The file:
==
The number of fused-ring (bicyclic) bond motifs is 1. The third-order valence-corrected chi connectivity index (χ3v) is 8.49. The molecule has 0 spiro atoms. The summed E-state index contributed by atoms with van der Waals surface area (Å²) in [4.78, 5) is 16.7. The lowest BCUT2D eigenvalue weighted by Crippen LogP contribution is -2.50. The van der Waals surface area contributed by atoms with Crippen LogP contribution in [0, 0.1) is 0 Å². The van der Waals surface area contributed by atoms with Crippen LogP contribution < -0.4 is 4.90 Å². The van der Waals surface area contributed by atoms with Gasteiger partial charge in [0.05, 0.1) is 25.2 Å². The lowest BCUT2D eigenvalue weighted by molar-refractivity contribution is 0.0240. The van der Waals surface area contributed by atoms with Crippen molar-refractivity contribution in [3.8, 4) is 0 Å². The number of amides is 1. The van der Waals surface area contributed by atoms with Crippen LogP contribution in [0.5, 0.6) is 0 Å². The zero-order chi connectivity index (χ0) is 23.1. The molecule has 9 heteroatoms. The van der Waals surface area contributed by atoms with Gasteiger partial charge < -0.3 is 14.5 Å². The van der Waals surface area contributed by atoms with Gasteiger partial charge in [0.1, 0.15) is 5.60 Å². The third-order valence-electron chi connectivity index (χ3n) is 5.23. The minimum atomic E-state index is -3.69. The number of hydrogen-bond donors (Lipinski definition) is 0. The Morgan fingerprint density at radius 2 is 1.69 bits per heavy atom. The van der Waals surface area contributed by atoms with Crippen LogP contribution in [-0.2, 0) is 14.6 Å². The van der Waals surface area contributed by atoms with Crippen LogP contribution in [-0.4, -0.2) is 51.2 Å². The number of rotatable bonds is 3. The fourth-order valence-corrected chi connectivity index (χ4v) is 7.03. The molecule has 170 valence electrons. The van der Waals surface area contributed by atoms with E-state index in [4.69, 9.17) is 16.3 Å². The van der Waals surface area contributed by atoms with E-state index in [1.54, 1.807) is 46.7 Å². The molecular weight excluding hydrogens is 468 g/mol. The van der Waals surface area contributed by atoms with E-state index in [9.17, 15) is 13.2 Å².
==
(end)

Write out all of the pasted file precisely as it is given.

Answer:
The number of fused-ring (bicyclic) bond motifs is 1. The third-order valence-corrected chi connectivity index (χ3v) is 8.49. The molecule has 0 spiro atoms. The summed E-state index contributed by atoms with van der Waals surface area (Å²) in [4.78, 5) is 16.7. The lowest BCUT2D eigenvalue weighted by Crippen LogP contribution is -2.50. The van der Waals surface area contributed by atoms with Crippen LogP contribution in [0, 0.1) is 0 Å². The van der Waals surface area contributed by atoms with Crippen LogP contribution < -0.4 is 4.90 Å². The van der Waals surface area contributed by atoms with Gasteiger partial charge in [0.05, 0.1) is 25.2 Å². The lowest BCUT2D eigenvalue weighted by molar-refractivity contribution is 0.0240. The van der Waals surface area contributed by atoms with Crippen molar-refractivity contribution in [3.8, 4) is 0 Å². The number of amides is 1. The van der Waals surface area contributed by atoms with Crippen LogP contribution in [0.5, 0.6) is 0 Å². The zero-order chi connectivity index (χ0) is 23.1. The molecule has 9 heteroatoms. The van der Waals surface area contributed by atoms with Gasteiger partial charge < -0.3 is 14.5 Å². The van der Waals surface area contributed by atoms with Gasteiger partial charge in [0.1, 0.15) is 5.60 Å². The third-order valence-electron chi connectivity index (χ3n) is 5.23. The minimum atomic E-state index is -3.69. The number of hydrogen-bond donors (Lipinski definition) is 0. The Morgan fingerprint density at radius 2 is 1.69 bits per heavy atom. The van der Waals surface area contributed by atoms with Crippen LogP contribution in [-0.2, 0) is 14.6 Å². The van der Waals surface area contributed by atoms with Crippen LogP contribution in [-0.4, -0.2) is 51.2 Å². The number of rotatable bonds is 3. The fourth-order valence-corrected chi connectivity index (χ4v) is 7.03. The molecule has 170 valence electrons. The van der Waals surface area contributed by atoms with E-state index in [4.69, 9.17) is 16.3 Å². The van der Waals surface area contributed by atoms with E-state index in [1.54, 1.807) is 46.7 Å². The molecular weight excluding hydrogens is 468 g/mol. The van der Waals surface area contributed by atoms with E-state index in [9.17, 15) is 13.2 Å².